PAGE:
The Chihuahua breed of dog takes its name from the Mexican state that bordered west Texas and New Mexico, but likely originated from the ancient Techichi dogs of the Toltecs, crossed with hairless dogs from the Orient. Historians have described the Techichi as a heavy-boned small dog with a long coat that was indigenous to Central America and definitely connected to the Toltec civilization near present-day Mexico City. The Techichi was larger than the modern Chihuahua and was, surprisingly when one considers the vocal nature of many Chihuahuas, mute.
After the Aztecs conquered the Toltecs, they adopted the little dogs as sacred icons of the upper classes, used in religious ceremonies to expunge sins and as guides for the spirits of the dead. At some point, it appears that the Techichi was crossed with an Oriental hairless breed that made its way to the New World via the Bering Strait land bridge and the smaller, smooth-coated, vocal Chihuahua of today was born.
The breed was discovered in Chihuahua State in the 1850s and quickly became popular, f first registered with the American Kennel Club in 1904.
Adorned with its characteristic big eyes, big ears, and bigger than life attitude, the Chihuahua is the epitome of cocky canine in a petite package. In a nutshell, this tiny little dog breed is unaware of its diminutive size, clearly master of his universe and fearing little. These characteristics make him a most suitable pet for some people, while being the worst possible choice for others. The Chihuahua is a popular pet for elderly owners and apartment dwellers that crave canine companionship, but have little space.
Chihuahuas are very sensitive little dogs that are very in tune with, and acutely aware of, their environment. They are graceful, athletic, and energetic, and compact in their movements. Many possessing terrier-like qualities of being territorial, aggressive, and even downright nasty when provoked (sometimes provocation does not require much from the other party). This terrier-like quality also often extends into aggression toward other dogs. Overall, the temperament of the Chihuahua makes them not good candidates for household with small children.
Unfortunately, the Chihuahua’s natural curiosity, intelligence, and loyalty/affection for his owner, often get lost in the prevalent description of the more prominent, if less than perfect, features of his temperament. There is no mistaking, however, that under the right circumstances, a Chihuahua makes a wonderful companion.
As pets, the Chihuahua’s loyalty and clear passion for being close to his owner makes him a gratifying companion, and his small size makes him a convenient one. Chihuahuas have been known to ride inside a pocket, in a purse or tote bag, or tucked firmly under the arm of their owners. They fit nicely in soft-sided pet carriers for an airplane ride or a jaunt in the car, and they enjoy outings of this kind greatly.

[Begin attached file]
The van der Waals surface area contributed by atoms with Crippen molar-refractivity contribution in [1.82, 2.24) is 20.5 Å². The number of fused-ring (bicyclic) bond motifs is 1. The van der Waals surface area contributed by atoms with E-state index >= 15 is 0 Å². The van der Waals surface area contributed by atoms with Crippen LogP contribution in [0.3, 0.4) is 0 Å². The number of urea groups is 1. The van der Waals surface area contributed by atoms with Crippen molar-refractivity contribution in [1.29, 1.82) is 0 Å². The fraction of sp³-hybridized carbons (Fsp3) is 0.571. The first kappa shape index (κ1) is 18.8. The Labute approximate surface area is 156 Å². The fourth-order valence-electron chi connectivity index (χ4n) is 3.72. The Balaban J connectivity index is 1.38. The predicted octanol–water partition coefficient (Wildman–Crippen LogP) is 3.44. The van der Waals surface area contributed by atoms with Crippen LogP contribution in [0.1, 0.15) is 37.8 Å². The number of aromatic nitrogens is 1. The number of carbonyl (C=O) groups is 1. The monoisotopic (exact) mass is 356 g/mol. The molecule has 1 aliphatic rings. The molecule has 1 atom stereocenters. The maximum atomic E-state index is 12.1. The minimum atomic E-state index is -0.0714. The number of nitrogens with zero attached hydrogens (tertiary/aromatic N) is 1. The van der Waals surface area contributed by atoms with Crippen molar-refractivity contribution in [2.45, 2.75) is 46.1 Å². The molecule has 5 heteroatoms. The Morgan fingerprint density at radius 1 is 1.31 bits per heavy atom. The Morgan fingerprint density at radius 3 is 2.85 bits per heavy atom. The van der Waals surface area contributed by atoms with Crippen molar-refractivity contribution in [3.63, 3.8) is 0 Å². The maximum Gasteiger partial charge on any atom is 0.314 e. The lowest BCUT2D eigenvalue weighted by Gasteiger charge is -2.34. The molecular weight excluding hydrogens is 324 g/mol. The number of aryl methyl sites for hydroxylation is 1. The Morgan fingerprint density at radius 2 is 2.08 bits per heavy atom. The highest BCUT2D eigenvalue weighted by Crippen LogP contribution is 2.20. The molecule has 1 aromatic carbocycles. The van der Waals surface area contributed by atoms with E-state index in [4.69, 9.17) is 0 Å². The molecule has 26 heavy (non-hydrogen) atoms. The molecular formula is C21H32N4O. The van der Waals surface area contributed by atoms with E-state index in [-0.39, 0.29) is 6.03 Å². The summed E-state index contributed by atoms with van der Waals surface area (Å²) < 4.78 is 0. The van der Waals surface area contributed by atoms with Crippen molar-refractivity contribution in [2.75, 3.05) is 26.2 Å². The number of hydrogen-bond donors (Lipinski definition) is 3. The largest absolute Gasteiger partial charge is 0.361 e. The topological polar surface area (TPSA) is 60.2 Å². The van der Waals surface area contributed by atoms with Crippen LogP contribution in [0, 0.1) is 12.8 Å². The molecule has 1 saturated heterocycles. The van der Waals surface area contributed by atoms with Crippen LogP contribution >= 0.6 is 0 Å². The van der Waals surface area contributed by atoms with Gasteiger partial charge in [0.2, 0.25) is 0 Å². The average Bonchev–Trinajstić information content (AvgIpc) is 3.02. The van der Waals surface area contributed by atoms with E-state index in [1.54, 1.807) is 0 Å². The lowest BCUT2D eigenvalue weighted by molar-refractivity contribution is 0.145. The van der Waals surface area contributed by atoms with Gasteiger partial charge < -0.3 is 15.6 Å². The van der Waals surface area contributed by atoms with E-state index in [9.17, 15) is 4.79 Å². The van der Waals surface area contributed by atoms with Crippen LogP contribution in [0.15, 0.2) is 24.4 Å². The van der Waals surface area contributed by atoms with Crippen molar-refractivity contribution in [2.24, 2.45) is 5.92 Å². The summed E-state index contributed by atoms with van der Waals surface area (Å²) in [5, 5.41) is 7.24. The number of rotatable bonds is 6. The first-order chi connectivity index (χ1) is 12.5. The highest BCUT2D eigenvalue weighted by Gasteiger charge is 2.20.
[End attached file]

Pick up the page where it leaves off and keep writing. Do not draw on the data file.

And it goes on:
At home, Chihuahuas are curious and mischievous. Left to their own devices, the Chihuahuas toilet paper and entire house or chew up papers, mail, or newspapers into tiny little pieces. Although he is not much bigger than a minute, he could also wind up as master of the household, for he can manipulate owners with great finesse.
Chihuahuas in many instances get along with others dogs of their own breed, while seeming to harbor dislike for dogs of other breeds. For this reason, in homes where
there is an existing Chihuahua and another dog is desired, one should consider getting another Chihuahua. In homes where a canine that is not a Chihuahua already exists and another dog is desired, it is not recommended that one select a Chihuahua for the home.
Chihuahuas tend to be 6-8 inches tall, and weigh 3-8 pounds, with little difference from male to female. The overall appearance is of a fine-boned but muscular dog. The head is distinctive with its rounded skull, large eyes, and large ears that perk upright when the dog is alert and flare out to the sides of the head when the dog is resting. The muzzle is moderately short and slightly pointed; teeth are arranged in a level or scissor bite.
Smooth-coated Chihuahuas have a soft, glossy, short coat that is full over the body and scanty around the head and ears. The long-coated dogs have a longer soft coat that can be flat or slightly curly.. Either coat can be any solid color, spotted, or tricolor.
Chihuahuas tend to have a fontinelle, asoft spot on the top of the head and closes usually by 4-6 months of age. For this reason, and bumps to the head should be carefully avoided during this time. Genetically, netically, Chihuahuas are predisposed to medially luxating patella, collapsing trachea, and allergic tracheobronchitis. A prospective buter should ask the breeder for documentation of pre-breeding screening of the bitch and sire prior to purchase of a puppy. Adult Chihuahuas are very susceptible to dental disease, making regular check-ups with the vet, a well as recommend teeth cleanings, very important.
Life expectancy tends to be long, averaging 13-15 years.
Roger L. Welton, DVM
Founder and Chief Editor, Web-DVM.net
President, Maybeck Animal Hospital